New Brunswick’s first Indigenous Lieutenant Governor says he’s thrilled by the announcement that Canada is about to get its first Indigenous Governor General.
Inuk leader and former ambassador Mary Simon will replace Julie Payette, who resigned amid controversy in January.
“I was very excited to hear about it,” said Graydon Nicholas, a Wolastoqey who served as New Brunswick’s representative of the Crown from 2009 to 2014.
Simon is from Kuujjuaq, a village on the coast of Ungava Bay in northeastern Quebec.
Her mother was Inuk and her father was a fur trader who worked at a Hudson’s Bay Company outpost.
Simon is a fitting and timely choice, said Nicholas, as Indigenous people, the country and the Crown, try to work out a better relationship.
“Indigenous people have been waiting a long time for the fruition of this particular relationship,” he said.
He hopes that since more Canadians are becoming aware of what Indigenous peoples have experienced, others will also appreciate the significance of the appointment.
“Our people will be the ones who have to lead our non-native brothers and sisters toward what reconciliation is all about,” he said.
Nicholas said he thinks Simon will bring a fresh perspective and help challenge harmful stereotypes against Indigenous people.
“She’s a beautiful person,” he said.
Nicholas said he first met Simon in the 1970s and ’80s during the early struggles for Indigenous rights in this country.
He said she is very intelligent and a strong advocate for women, Indigenous rights and human rights.
“I know she is going to do an excellent, excellent job,” said Nicholas.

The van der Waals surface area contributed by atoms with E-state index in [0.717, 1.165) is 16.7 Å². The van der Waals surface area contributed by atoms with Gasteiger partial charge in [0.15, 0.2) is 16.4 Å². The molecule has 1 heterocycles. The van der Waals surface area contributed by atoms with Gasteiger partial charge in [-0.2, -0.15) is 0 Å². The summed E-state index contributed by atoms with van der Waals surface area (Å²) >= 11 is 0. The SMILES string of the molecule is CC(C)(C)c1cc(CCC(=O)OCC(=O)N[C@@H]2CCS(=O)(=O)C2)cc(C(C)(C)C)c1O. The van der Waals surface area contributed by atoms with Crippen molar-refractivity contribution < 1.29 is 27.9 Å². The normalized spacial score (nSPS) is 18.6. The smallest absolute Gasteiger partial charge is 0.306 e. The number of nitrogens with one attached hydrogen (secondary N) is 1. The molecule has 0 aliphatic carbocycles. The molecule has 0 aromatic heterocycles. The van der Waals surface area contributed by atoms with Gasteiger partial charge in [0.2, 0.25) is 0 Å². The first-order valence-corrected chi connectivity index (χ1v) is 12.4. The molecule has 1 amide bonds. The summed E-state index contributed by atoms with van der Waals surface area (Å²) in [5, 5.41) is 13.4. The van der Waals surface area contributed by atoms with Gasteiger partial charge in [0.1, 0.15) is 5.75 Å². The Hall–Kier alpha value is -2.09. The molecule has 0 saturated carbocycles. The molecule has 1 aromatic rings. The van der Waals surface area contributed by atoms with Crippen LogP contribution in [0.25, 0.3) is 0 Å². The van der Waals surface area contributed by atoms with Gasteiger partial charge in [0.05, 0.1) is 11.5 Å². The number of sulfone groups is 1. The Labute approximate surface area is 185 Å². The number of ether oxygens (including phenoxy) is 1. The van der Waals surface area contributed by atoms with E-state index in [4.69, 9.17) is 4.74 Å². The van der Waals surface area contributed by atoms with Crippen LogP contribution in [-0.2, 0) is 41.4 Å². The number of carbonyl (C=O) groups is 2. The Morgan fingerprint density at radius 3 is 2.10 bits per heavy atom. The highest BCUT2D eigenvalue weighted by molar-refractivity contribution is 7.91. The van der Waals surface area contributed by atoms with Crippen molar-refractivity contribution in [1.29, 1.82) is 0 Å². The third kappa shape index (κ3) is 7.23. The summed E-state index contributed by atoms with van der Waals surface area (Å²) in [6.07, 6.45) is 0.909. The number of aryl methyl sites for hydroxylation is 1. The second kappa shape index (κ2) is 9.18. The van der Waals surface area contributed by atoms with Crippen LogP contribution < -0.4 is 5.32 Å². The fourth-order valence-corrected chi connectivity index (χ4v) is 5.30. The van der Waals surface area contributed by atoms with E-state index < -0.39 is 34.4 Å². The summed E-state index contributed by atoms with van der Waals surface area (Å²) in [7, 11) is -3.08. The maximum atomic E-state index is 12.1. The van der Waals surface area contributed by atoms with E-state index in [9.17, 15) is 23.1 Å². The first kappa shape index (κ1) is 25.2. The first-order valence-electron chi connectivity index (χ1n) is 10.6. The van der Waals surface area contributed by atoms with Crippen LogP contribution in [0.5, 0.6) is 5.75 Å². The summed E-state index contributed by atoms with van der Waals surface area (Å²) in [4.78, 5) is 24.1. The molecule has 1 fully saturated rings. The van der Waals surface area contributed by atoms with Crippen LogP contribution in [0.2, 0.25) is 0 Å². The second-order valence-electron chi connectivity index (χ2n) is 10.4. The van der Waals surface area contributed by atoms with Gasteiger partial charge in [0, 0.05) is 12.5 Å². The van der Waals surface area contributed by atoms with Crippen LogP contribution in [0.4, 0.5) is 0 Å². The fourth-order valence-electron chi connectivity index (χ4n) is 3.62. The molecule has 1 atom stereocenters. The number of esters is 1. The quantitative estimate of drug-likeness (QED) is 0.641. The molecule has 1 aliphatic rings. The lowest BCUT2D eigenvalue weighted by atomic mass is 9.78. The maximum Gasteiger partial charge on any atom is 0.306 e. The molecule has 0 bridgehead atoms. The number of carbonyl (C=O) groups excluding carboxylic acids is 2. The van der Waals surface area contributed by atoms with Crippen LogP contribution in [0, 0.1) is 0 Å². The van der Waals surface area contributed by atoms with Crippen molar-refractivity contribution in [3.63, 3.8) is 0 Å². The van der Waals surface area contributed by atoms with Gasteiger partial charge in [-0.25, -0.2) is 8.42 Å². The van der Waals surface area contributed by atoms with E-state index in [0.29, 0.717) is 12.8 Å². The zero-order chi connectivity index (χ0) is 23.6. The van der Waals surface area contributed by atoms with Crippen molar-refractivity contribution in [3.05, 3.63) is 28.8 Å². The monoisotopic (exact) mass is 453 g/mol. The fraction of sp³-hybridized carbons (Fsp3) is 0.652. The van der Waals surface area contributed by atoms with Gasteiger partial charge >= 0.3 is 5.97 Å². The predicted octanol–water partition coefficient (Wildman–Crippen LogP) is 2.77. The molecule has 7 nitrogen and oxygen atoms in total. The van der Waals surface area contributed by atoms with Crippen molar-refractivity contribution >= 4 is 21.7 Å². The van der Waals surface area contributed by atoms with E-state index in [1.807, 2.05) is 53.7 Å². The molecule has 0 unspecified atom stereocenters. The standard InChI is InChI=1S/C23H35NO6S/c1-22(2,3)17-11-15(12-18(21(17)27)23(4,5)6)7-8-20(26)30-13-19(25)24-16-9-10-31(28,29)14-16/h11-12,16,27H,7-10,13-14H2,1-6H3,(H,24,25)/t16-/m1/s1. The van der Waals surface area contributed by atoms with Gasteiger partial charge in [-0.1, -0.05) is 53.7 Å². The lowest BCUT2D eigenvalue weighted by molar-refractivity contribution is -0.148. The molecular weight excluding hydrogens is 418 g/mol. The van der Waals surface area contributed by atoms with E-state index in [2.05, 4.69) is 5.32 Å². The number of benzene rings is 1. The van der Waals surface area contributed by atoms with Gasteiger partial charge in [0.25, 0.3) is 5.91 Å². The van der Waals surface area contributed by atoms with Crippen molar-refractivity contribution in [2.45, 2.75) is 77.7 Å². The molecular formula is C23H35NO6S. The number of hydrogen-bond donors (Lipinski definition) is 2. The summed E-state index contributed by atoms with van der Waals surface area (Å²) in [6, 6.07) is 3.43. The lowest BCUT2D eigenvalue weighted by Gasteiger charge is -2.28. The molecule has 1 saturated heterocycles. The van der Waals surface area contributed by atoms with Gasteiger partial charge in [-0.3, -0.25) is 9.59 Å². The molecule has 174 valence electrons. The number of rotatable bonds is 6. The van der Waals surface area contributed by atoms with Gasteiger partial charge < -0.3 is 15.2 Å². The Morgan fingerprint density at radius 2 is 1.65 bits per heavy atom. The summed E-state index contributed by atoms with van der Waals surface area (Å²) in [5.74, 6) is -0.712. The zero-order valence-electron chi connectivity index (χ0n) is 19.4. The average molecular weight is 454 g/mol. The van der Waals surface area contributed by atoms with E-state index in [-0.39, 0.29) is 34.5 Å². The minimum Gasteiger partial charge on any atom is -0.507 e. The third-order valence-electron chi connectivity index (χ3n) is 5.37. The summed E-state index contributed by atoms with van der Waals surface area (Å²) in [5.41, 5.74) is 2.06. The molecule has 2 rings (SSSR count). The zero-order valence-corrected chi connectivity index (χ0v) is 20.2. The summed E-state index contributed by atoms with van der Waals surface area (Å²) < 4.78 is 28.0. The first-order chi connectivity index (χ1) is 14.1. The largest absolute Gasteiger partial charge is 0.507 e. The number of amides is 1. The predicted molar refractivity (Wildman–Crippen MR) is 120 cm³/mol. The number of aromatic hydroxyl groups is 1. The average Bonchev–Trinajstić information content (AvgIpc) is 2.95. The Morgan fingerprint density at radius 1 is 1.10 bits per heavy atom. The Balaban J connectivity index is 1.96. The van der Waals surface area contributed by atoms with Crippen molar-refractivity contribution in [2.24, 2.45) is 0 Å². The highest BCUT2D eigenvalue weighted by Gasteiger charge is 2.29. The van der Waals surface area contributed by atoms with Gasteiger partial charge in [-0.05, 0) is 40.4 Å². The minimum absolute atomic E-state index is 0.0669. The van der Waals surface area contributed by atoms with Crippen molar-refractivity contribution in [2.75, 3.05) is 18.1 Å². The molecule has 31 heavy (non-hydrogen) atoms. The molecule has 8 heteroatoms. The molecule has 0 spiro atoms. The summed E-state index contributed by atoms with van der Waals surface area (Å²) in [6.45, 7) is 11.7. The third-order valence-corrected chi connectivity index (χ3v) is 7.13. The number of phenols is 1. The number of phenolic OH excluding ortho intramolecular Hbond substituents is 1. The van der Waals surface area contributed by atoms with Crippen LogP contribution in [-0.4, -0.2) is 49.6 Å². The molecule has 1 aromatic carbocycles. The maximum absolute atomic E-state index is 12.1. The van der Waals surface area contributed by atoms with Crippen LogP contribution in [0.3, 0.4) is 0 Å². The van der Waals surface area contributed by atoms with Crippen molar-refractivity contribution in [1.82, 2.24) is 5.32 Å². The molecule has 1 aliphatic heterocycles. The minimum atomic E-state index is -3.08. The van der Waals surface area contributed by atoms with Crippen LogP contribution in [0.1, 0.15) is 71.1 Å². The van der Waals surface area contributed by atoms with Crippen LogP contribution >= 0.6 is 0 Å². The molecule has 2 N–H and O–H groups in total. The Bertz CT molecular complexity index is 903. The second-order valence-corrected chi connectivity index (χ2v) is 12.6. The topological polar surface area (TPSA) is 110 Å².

Information Morning – Moncton10:45Graydon Nicholas supports choice of Mary Simon for Governor General
“She’s more than qualified for this particular position.”
Nicholas said he’s also glad to see Simon “elevated to this position,” because women play a very prominent role in Indigenous culture and communities.
Simon is a community leader, said Nicholas, but is also well-known internationally for her involvement in the Circumpolar Conference.
She is a past president Inuit Tapiriit Kanatami, the national Inuit organization, and of Makivik Corp, the Inuit organization created to administer development funds.
She also served as chancellor of Trent University in Peterborough, Ont., for five years.
And early in her career she worked as an announcer and producer with CBC North.
Nicholas said he doesn’t think Simon’s inability to speak French will hurt her ability to do the job. He expects she’ll receive tutoring, as he did.
Nicholas was also the first Indigenous person to be appointed a New Brunswick provincial court judge, in 1991.
He’s now chancellor and chair of native studies at St. Thomas University.